‘My glass was filled with a light red wine poured from a pitcher, left on the table. I was relaxed, carefree and happy. Oh, how ruby bright that wine was; it gleamed in the sunlight. I remember clearly its enticing aroma – youthful but with a refinement that surprised me. The wine was sweetly exotic: lively on my tongue, perfectly balanced, and with a long glossy finish. It was the sort of wine that Omar Khayyam might have in mind for his desert tryst. The young woman who had poured it for me was amused when I asked what it was. It was, she said, vino rosso.’ —Remembrance of Wines Past, Gerald Asher
Over time we began to identify certain organoleptic similarities between our favourite wines. Displaying lightness and purity of the fruit and exalted levels of acidity, these were nutritious wines that skated lightly and brightly across the palate as opposed to the mesomorphic, lignified, indigestible specimens designed to acquire trinkets at tastings. In an age where wines were naturally reaching high levels of alcohol, we were discovering that some wines could be lean, fresh, mineral and utterly satisfying, and that certain growers, by using plot-by-plot knowledge of their vineyards and by having an acute awareness of their diverse microclimatic subtleties, could produce gentle, restrained, expressive wines no matter how difficult the vintage. The true grower was also one who would restrict or eliminate invasive interventions in the winery and we increasingly identified with vignerons who would use oak sparingly (or not at all).
What is deliciousness? Can one quantify something that is essentially impressionistic, a subjective sensation? It is oft said that the best bottle of wine is the empty bottle… Delicious wine is instantly appealing, encourages us to unfurl our tongues and encourage the flavours silkily slide across our palates without analysis, what the French call gouleyant – easy to drink, quaffable. We could appreciate the following quote from Steppenwolf: “I am not fond, for everyday at least, of racy, heady wines that diffuse a potent charm and have their own particular flavour. What I like best is a clean, light, modest country vintage of no special name. One can carry plenty of it and it has a good and homely flavour of the land, and of the earth and sky and woods”.
Putting our oak chips on the table, wines that appeal to us have to be well-made, earthy, mineral, not necessarily commercial, yet certainly more-ish, sapid, refreshing, digestible, and capable of accompanying food. In the words of Hubert de Montille in Mondovino we like “chiselled wines”. A wine should offer pleasure from the first sniff to the draining of the final dregs, although that pleasure may evolve according to the complexity of the liquid in the glass. The pleasure, of course, is personal. We each bring something to what is there in the glass and interpret the result differently. Over-analysis is invidious in that you frequently end up criticising a wine for what it is not, rather than accepting it for what it is.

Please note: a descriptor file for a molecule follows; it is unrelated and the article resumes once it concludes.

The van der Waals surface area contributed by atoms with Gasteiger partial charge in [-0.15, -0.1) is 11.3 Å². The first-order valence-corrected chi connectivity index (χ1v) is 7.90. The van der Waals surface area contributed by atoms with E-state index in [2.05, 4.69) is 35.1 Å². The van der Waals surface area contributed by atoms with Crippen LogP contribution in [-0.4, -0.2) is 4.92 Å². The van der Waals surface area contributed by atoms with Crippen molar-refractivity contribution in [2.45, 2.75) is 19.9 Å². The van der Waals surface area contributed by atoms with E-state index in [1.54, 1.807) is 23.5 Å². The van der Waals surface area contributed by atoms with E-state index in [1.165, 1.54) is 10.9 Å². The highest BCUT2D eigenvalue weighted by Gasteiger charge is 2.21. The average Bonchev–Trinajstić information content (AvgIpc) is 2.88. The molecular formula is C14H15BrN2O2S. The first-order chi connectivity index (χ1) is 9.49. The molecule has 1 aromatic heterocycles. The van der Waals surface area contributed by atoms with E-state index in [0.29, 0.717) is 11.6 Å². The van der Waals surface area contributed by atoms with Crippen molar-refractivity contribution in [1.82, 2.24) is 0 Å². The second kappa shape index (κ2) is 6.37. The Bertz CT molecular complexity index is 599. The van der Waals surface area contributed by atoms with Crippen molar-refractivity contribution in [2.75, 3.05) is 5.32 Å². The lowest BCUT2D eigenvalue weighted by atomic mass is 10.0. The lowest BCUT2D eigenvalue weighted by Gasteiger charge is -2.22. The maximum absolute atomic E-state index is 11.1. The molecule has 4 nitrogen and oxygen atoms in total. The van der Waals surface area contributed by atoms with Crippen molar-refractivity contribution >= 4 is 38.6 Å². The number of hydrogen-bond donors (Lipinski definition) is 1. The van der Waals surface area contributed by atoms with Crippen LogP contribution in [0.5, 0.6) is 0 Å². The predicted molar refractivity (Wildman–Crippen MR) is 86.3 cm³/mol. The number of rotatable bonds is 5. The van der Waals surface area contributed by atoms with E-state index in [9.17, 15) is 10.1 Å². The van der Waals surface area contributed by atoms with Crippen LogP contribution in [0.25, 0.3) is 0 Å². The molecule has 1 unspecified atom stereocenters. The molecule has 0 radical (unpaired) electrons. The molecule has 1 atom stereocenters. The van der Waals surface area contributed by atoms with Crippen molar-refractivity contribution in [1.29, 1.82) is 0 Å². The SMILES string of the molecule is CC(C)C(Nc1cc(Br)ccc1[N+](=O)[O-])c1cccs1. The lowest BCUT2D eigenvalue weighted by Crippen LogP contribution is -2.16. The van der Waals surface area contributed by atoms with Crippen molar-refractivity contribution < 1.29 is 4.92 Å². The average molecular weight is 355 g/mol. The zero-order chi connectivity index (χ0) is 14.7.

In the wine trade we seem to be in thrall to notions of correctness. We even say things like: “That is a perfectly correct Sauvignon”. Criticism like this becomes an end in itself; we are not responding to the wine per se, but to a platonic notion of correctness. This is the zero defect culture which ignores the “deliciousness” of the wine. We cannot see the whole for deconstructing the minutiae, and we lose respect for the wine. We never mention enjoyment, so we neglect enjoyment. This reminds me of the American fad for highbrow literary criticism, imbued with a sense of its own importance. Wine is as a poem written for the pleasure of others, not a textual conundrum to be unpicked in a corridor of mirrors in the halls of academia. If the path be beautiful, let us not ask where it leads.
And why should wine be consistent? There are too many confected wines that unveil everything and yet reveal nothing. The requirement for homogeneity reduces wine to an alcoholic version of coca-cola. Restaurants, for example, are perhaps too hung up on what they think customers think. Patrick Matthews in his book “The Wild Bunch” quotes Telmo Rodriguez, a top grower in Rioja Alavesa. “We were the first to try to produce the expression of terroir, but people didn’t like the way it changed the wine… The consumer always wants to have the same wine; the trouble is if you have a bad consumer, you’ll have a bad wine.” And, of course, if you push wines that are bland and commercial, then the public will continue to drink bland and commercial wines.
But more on this in part 2, ‘The Stepford Wines’…